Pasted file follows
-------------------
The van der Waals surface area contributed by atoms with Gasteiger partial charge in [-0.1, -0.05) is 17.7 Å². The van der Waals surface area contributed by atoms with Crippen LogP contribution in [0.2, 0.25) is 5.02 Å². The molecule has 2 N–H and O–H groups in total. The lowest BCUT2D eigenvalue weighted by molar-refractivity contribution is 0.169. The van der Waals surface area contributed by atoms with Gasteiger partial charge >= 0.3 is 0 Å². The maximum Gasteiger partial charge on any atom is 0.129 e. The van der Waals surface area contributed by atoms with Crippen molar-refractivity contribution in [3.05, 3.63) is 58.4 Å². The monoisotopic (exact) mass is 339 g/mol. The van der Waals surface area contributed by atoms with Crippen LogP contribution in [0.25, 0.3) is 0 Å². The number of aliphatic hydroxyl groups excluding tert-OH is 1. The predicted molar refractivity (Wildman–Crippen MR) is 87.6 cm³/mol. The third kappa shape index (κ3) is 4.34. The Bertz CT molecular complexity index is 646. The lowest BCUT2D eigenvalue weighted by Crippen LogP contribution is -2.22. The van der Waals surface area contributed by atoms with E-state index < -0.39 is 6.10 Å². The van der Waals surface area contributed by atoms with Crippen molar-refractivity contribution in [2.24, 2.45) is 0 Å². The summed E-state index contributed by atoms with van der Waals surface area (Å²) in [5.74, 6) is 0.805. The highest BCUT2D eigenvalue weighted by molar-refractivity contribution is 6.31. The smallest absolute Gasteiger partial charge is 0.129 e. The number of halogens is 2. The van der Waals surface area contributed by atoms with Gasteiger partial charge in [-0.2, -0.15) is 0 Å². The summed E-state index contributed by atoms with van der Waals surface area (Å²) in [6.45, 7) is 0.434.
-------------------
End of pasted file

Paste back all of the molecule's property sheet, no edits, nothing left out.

The van der Waals surface area contributed by atoms with Gasteiger partial charge in [-0.1, -0.05) is 17.7 Å². The van der Waals surface area contributed by atoms with Crippen LogP contribution in [0.2, 0.25) is 5.02 Å². The molecule has 2 N–H and O–H groups in total. The lowest BCUT2D eigenvalue weighted by molar-refractivity contribution is 0.169. The van der Waals surface area contributed by atoms with Gasteiger partial charge >= 0.3 is 0 Å². The maximum Gasteiger partial charge on any atom is 0.129 e. The van der Waals surface area contributed by atoms with Crippen molar-refractivity contribution in [3.05, 3.63) is 58.4 Å². The monoisotopic (exact) mass is 339 g/mol. The van der Waals surface area contributed by atoms with Crippen LogP contribution in [0.25, 0.3) is 0 Å². The number of aliphatic hydroxyl groups excluding tert-OH is 1. The predicted molar refractivity (Wildman–Crippen MR) is 87.6 cm³/mol. The third kappa shape index (κ3) is 4.34. The Bertz CT molecular complexity index is 646. The lowest BCUT2D eigenvalue weighted by Crippen LogP contribution is -2.22. The van der Waals surface area contributed by atoms with E-state index < -0.39 is 6.10 Å². The van der Waals surface area contributed by atoms with Crippen molar-refractivity contribution in [2.24, 2.45) is 0 Å². The summed E-state index contributed by atoms with van der Waals surface area (Å²) in [5.74, 6) is 0.805. The highest BCUT2D eigenvalue weighted by molar-refractivity contribution is 6.31. The smallest absolute Gasteiger partial charge is 0.129 e. The number of halogens is 2. The van der Waals surface area contributed by atoms with Gasteiger partial charge in [-0.2, -0.15) is 0 Å². The summed E-state index contributed by atoms with van der Waals surface area (Å²) in [6.45, 7) is 0.434.